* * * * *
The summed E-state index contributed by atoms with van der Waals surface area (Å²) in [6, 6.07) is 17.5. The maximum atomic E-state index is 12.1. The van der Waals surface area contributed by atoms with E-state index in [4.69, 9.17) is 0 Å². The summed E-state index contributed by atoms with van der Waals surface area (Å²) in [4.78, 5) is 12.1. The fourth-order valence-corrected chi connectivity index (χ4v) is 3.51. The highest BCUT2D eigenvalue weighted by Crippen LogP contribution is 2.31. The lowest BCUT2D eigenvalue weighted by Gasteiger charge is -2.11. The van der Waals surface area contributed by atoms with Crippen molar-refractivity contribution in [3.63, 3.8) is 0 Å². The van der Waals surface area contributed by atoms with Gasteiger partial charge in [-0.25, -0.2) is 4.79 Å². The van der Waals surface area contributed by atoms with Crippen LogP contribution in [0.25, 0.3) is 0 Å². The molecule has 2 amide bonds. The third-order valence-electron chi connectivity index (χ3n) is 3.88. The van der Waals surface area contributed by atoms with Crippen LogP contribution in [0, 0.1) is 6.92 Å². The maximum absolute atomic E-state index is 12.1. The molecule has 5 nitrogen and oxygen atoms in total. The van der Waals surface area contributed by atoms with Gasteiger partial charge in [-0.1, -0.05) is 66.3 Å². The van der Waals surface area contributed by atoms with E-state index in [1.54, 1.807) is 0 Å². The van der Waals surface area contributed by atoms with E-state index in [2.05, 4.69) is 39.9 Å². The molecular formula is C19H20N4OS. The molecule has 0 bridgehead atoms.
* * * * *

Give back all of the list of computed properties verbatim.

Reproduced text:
The summed E-state index contributed by atoms with van der Waals surface area (Å²) in [6, 6.07) is 17.5. The maximum atomic E-state index is 12.1. The van der Waals surface area contributed by atoms with E-state index in [4.69, 9.17) is 0 Å². The summed E-state index contributed by atoms with van der Waals surface area (Å²) in [4.78, 5) is 12.1. The fourth-order valence-corrected chi connectivity index (χ4v) is 3.51. The highest BCUT2D eigenvalue weighted by Crippen LogP contribution is 2.31. The lowest BCUT2D eigenvalue weighted by Gasteiger charge is -2.11. The van der Waals surface area contributed by atoms with Crippen molar-refractivity contribution in [3.63, 3.8) is 0 Å². The van der Waals surface area contributed by atoms with Gasteiger partial charge in [-0.25, -0.2) is 4.79 Å². The van der Waals surface area contributed by atoms with Crippen LogP contribution in [0.25, 0.3) is 0 Å². The molecule has 2 amide bonds. The third-order valence-electron chi connectivity index (χ3n) is 3.88. The van der Waals surface area contributed by atoms with Crippen LogP contribution in [0, 0.1) is 6.92 Å². The maximum absolute atomic E-state index is 12.1. The molecule has 5 nitrogen and oxygen atoms in total. The van der Waals surface area contributed by atoms with Gasteiger partial charge in [-0.1, -0.05) is 66.3 Å². The van der Waals surface area contributed by atoms with E-state index in [1.54, 1.807) is 0 Å². The van der Waals surface area contributed by atoms with E-state index in [2.05, 4.69) is 39.9 Å². The molecular formula is C19H20N4OS. The molecule has 0 bridgehead atoms.